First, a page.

Initially this post was going to be whether or not LMSs have become commodities (they haven’t).
However, after reading another article on another country (Brazil) in a depression, China and its economic woes, the under utilization of many employees in the United States (due to the past recession) along with folks who have given up looking for work or finding a job still difficult to acquire, a post on such an initial topic didn’t see the right thing to do.
Rather the above says something different to me. The question in what is the role of online learning in today’s world?
Is it just about compliance and regulatory at the company level?
Or increasing the sales of products and services for customers and clients in the B2B/B2C space? What about higher education? Is its only goal to provide students with courses and topics that rather than be just in the classroom are now/available online?
Sure one could make the argument that for all – B2B/B2C, employees, students and government workers it is providing them an opportunity to acquire new skill sets to improve their personal and professional goals (well, at least in the corporate side, not really HE). And for some businesses, I’d say correct – oh and BTW – Kudos for doing so!
But what about those folks? The ones that are still looking for work? Or under utilized? Or going to a college isn’t feasible or available to them (and yes for those outside of the US, it happens here too). What is online learning’s role in all of this?
Better yet, what should it be?
This is just one side of a two sided coin, but in my opinion, the role of online learning is to enable anyone, regardless of their location in the world (assuming the infrastructure is there, even if it is only mobile), to learn. It seems cliche and I get that. But the “learn” part is the key here, because learning means many things, especially when it is utilized in the online world.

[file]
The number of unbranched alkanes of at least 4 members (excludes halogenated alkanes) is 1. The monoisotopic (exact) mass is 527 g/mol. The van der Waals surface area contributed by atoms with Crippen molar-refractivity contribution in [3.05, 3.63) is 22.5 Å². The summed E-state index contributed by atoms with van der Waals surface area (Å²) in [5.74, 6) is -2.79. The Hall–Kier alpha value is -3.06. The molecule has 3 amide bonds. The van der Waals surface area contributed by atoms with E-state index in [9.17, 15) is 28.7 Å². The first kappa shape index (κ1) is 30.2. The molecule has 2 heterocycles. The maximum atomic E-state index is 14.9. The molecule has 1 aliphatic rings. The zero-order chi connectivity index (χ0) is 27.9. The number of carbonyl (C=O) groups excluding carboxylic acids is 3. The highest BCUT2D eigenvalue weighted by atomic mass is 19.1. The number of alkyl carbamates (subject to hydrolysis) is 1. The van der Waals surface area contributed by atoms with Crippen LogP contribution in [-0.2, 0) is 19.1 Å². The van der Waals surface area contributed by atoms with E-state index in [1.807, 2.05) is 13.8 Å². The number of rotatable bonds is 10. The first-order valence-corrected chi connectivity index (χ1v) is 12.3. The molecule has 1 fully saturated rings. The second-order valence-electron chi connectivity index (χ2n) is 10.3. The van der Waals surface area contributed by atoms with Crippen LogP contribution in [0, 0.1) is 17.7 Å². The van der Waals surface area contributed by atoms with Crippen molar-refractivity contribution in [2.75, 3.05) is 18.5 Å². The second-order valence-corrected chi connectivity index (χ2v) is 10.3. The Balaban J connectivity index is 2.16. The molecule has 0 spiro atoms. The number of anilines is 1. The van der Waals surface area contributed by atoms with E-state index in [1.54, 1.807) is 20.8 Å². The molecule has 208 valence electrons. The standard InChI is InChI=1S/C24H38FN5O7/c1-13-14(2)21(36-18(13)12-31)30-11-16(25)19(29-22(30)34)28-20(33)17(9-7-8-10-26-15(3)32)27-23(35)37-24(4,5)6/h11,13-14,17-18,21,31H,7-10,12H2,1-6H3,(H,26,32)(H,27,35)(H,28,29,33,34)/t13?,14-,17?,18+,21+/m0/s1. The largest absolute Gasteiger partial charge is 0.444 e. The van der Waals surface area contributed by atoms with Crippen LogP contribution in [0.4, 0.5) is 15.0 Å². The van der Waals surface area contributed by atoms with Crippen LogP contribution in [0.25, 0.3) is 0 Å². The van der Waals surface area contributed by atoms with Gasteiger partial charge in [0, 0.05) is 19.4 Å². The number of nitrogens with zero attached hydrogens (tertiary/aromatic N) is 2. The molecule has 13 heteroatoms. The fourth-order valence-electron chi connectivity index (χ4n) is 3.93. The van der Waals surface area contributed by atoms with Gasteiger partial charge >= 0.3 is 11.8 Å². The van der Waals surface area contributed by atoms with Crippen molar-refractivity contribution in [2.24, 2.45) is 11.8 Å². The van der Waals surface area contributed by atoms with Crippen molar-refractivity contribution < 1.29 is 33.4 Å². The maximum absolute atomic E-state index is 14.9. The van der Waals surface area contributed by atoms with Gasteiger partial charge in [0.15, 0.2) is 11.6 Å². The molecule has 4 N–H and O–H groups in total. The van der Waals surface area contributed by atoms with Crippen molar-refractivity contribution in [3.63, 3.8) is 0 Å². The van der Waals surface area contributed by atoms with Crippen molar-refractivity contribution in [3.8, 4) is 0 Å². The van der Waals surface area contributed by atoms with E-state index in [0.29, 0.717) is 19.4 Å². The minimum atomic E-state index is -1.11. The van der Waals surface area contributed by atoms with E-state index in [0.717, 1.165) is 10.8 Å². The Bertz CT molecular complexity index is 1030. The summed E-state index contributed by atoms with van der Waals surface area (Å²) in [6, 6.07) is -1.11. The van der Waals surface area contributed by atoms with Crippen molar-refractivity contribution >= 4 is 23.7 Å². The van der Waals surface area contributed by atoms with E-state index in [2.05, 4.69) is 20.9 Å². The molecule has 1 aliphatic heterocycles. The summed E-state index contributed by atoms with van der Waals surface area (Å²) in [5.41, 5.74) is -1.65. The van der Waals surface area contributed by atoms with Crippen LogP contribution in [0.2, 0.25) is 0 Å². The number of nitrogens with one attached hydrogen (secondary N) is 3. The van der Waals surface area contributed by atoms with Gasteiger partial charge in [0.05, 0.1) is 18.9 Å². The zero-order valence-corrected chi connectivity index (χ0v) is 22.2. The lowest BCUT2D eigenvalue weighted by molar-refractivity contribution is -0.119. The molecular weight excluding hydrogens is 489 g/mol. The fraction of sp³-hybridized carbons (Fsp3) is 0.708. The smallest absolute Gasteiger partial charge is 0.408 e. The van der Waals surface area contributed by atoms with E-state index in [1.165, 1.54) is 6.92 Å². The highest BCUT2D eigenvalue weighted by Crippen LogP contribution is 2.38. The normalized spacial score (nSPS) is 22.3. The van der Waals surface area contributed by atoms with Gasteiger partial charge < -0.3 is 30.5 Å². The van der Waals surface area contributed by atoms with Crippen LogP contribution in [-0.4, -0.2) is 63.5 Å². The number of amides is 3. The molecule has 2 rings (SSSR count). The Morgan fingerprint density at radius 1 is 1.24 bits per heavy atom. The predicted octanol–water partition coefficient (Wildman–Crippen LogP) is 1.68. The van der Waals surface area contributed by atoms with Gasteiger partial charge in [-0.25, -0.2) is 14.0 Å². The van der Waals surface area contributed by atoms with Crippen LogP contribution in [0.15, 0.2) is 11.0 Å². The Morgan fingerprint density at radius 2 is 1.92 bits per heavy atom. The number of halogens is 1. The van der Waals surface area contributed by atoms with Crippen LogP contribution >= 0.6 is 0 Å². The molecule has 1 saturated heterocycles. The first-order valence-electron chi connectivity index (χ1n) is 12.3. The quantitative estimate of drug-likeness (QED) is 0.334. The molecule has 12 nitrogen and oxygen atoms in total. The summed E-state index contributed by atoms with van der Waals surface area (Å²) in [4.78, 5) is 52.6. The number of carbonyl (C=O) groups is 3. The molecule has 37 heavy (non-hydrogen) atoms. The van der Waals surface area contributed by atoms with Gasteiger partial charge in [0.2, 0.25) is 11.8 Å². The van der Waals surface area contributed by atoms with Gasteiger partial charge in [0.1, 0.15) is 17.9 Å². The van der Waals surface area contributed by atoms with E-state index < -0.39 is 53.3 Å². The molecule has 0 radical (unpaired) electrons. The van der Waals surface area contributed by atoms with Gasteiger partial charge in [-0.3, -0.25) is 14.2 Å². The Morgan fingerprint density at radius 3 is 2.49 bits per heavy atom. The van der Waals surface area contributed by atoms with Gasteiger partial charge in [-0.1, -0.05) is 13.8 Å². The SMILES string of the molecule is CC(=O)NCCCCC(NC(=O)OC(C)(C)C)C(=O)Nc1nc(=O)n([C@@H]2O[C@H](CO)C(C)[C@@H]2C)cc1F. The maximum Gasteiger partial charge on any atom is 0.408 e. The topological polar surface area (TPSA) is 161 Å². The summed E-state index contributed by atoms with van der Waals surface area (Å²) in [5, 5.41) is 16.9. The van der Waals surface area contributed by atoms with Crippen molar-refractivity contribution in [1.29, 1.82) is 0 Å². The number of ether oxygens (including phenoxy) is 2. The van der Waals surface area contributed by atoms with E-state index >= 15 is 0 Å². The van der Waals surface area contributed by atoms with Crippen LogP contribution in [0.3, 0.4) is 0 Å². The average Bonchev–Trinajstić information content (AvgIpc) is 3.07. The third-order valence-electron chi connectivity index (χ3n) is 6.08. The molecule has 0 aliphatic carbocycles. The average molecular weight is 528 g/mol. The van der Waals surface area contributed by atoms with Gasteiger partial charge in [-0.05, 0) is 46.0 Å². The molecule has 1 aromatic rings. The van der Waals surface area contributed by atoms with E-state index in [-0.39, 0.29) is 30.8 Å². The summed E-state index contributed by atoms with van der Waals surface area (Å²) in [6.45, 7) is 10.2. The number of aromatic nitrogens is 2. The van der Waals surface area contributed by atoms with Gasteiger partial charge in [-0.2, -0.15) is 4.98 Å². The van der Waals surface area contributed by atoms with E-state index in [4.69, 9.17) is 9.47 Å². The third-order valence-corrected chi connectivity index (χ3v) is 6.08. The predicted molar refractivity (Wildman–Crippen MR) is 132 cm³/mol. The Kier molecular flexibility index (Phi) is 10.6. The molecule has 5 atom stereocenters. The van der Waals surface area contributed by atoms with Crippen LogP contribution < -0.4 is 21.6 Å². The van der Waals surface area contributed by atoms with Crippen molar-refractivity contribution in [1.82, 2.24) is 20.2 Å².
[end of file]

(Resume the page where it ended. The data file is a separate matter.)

- To acquire information to “learn” a new skill, improve a skill and/or build upon that skill
- To provide information of any sort – offering empowerment for some, opportunities for others, and “learning” for all
- To gain skills to help an individual in their day to day life, to gain employment, keep employment, move up in employment
- To educate – on whatever topic
- To generate revenue (B2B/B2C/internal – i.e. biz units)
And yes, it can be all of those items listed above or some or just one.
However, there is one missing – that to me that can make the biggest impact and frankly, should.
A very good friend of mine, lost his job a few years back. Laid off due to downsizing. He is in his low 50’s. He hasn’t found work since then.
Interviews? Absolutely. But nothing as of yet.
You might know someone just like him. He might be in his thirties or she might be in her forties. They want to work, but the work isn’t there. So, they have but a few options. Do nothing (beyond look for a job – which yes, is a job within itself), go into business for yourself or do anything, whatever that might be.
Then there are those folks who graduated college, still looking for their first job. OR individuals who were unable to attain any type of schooling (not because of lack of interest). And as noted earlier, those who have been displaced, forced out seeking new opportunities.
In many countries it isn’t about going to college its about day to day living.
What do all these scenarios have in common (and others not mentioned, but exist)?
Let me rephrase the question. What can e-learning offer to each person?
If you said, hope, you are correct.